Home Ethics Sociology What a View!

What a View!

What a View!
Photo: By Clément Bucco-Lechat via Wikimedia Commons

The story is told of young boy, growing up in the mountainous region of western North Carolina. As you may know, this area of North Carolina is freckled with many tiny towns, each with their own recipe for charm. There’s Bryson City, with a population under 1,500, tucked comfortably within the Great Smoky Mountains, and not far from the Nantahala Outdoor Center, host to white-water rafting, kayaking, and mountain biking. There’s also Weaverville, Murphy, and Tryon – each rich with natural resources and paths for wild wanderings. There’s Blowing Rock, Hot Springs, Sylva, Saluda, Franklin, Burnsville, and Banner Elk! There’s iconic railroad passages, world-renowned equestrian holdings, and post-card perfect towns lining the timber ridges. There’s a constellation of mountains folding into and out of one another, as if each were from a different family of mountains, namely the Appalachian, the Blue Ridge, Brushy, and Great Smokies – there’s also the Black Mountains, the Great Craggy Mountains, and the South Mountains. Together these form one of the greatest playgrounds that a young lad could ever hope for – and clearly there was plenty to do for fun!!

The interface of humans with the natural world is not always a mutually beneficial one. Yet somehow those fine folks from North Carolina have figured out how to establish and maintain consistently cooperative relationships with the rivers, and streams, the changing leaves, and the lakes, where seemingly nothing happens too fast, and nothing happens too slow. Instead, just like the gently flowing streams, the people and the wild trickle through their days, lending a boost to each and the other every chance they get. The result is a symbiosis matched by none.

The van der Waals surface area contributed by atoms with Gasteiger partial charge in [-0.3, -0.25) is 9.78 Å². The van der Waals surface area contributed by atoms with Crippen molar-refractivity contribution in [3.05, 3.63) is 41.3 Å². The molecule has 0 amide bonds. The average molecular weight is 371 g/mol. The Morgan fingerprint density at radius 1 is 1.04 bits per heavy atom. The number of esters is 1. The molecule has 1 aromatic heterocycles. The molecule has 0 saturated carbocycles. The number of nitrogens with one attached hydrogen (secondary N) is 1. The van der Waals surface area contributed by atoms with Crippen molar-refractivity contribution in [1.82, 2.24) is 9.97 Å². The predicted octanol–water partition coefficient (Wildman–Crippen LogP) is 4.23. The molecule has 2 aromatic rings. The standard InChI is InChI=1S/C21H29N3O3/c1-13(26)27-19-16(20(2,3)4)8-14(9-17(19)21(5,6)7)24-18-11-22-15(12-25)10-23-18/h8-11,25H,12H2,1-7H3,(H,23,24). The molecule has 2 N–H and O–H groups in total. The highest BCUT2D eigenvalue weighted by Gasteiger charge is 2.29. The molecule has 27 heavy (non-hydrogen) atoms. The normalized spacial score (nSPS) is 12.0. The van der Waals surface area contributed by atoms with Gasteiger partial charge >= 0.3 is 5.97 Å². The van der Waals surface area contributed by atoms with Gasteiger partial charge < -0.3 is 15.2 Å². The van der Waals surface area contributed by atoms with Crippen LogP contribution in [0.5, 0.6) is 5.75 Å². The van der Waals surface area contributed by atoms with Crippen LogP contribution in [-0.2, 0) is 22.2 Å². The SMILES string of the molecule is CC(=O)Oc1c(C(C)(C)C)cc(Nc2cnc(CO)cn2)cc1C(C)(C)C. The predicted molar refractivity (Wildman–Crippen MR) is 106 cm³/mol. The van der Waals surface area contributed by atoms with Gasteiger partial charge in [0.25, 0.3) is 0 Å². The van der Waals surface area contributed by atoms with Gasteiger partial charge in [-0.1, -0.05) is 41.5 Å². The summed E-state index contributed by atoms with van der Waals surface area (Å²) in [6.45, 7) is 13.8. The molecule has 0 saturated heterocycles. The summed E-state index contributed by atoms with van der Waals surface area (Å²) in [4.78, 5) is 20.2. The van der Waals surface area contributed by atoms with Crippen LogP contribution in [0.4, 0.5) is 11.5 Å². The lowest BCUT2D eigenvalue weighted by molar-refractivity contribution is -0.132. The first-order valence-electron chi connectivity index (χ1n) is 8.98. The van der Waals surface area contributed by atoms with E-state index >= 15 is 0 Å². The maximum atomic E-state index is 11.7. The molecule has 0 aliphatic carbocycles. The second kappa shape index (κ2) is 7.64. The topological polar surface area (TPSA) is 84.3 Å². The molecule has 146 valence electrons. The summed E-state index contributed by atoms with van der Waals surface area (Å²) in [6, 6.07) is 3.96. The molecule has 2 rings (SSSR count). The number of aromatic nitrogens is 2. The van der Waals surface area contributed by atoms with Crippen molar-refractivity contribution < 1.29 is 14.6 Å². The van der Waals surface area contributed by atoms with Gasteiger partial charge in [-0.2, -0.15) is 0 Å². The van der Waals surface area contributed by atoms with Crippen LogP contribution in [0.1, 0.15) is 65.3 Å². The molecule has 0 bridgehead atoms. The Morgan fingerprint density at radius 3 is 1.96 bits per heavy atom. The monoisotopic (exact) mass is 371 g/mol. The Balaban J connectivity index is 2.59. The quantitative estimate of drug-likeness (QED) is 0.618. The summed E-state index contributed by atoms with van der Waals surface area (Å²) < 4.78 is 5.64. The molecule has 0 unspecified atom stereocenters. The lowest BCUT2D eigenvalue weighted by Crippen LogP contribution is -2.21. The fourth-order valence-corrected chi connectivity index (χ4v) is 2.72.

From the trains and the quaint lanes, to the flowery shops and misting waterfalls – together they all form this healthy slice of rural living from the storybooks. To say that such a place is picturesque or panoramic is like saying the sky is “big.” And so, this is where our fine and sparkling lad grew up, amidst this great creativity generator, where the mind easily whirs and spins new notions – idyllic ideas floating, adventure only asking to be set free – and bidding all to join…

Not surprising then that this lad grew up and became an artist. It stands to reason that with that western North Carolina background of humans getting along so well in nature – our lad would focus his art on that concept – the interface of humans and nature. Perhaps an easier-going fella could ne’er be found??

But find this lad – all grown up – I did. We were sharing space in an aisle on an airplane. We struck up a conversation, got to going on about this and that that we shared – and the next thing we knew – we had landed! Just like that, we had optimized our experience – and time was transformed. We traded contact information and parted at baggage claim. I may never see him again, but I found I had come to admire him – not because he had the good fortune of growing up country…but for the fact that somewhere along the way, he has mastered his fear enough to take up a hobby that could capture all the *elements of optimal experience…

Those elements of optimal experience…

  1. Clarity of goals with immediate feedback…
  2. Concentration on the task at hand…
  3. A matching of skill and challenge levels…
  4. A feeling of control – of being in control…
  5. Flexibility and ease to the point of effortlessness
  6. An altered perception of time, where minutes seem like hours, or hours, like minutes
  7. A melt of consciousness and action – together, merged as one, and…
  8. It is an activity done for its own sake – auto: self; telos: goal – from the Greek – it is an autotelic activity

And his activity of choice, to achieve the elements of optimal experience…

Hang Gliding!!

A recreation tour de force if ever there was one, eh!!!

*Source: The elements of optimal experience, or FLOW, was introduced by Mihaly Csikzentmihalyi (1990) in FLOW: The Psychology of Optimal Experience, Harper Collins.

By Dr. Rodney J. Blackman

Dr. Rodney J. Blackman is the Chair of Recreation Management at the United States Sports Academy, and can be reached at rblackman@ussa.edu.



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